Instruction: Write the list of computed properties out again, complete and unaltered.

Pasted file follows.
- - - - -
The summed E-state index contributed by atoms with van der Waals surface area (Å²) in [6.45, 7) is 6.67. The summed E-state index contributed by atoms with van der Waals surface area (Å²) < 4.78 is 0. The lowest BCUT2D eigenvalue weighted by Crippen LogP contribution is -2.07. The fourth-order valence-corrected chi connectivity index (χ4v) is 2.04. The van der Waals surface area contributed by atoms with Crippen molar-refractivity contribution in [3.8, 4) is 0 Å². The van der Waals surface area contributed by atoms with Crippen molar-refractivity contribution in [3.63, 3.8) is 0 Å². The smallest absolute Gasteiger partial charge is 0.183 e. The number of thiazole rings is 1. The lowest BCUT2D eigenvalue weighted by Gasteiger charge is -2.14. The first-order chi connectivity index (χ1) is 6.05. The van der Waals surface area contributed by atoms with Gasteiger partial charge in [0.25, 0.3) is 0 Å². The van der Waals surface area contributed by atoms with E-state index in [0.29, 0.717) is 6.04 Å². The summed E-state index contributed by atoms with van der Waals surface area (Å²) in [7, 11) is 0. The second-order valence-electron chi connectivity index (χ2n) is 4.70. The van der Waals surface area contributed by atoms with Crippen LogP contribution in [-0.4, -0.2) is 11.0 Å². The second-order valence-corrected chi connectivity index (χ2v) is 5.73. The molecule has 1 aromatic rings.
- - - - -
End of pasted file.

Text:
The summed E-state index contributed by atoms with van der Waals surface area (Å²) in [6.45, 7) is 6.67. The summed E-state index contributed by atoms with van der Waals surface area (Å²) < 4.78 is 0. The lowest BCUT2D eigenvalue weighted by Crippen LogP contribution is -2.07. The fourth-order valence-corrected chi connectivity index (χ4v) is 2.04. The van der Waals surface area contributed by atoms with Crippen molar-refractivity contribution in [3.8, 4) is 0 Å². The van der Waals surface area contributed by atoms with Crippen molar-refractivity contribution in [3.63, 3.8) is 0 Å². The smallest absolute Gasteiger partial charge is 0.183 e. The number of thiazole rings is 1. The lowest BCUT2D eigenvalue weighted by Gasteiger charge is -2.14. The first-order chi connectivity index (χ1) is 6.05. The van der Waals surface area contributed by atoms with Gasteiger partial charge in [0.25, 0.3) is 0 Å². The van der Waals surface area contributed by atoms with E-state index in [0.29, 0.717) is 6.04 Å². The summed E-state index contributed by atoms with van der Waals surface area (Å²) in [7, 11) is 0. The second-order valence-electron chi connectivity index (χ2n) is 4.70. The van der Waals surface area contributed by atoms with Crippen LogP contribution in [-0.4, -0.2) is 11.0 Å². The second-order valence-corrected chi connectivity index (χ2v) is 5.73. The molecule has 1 aromatic rings.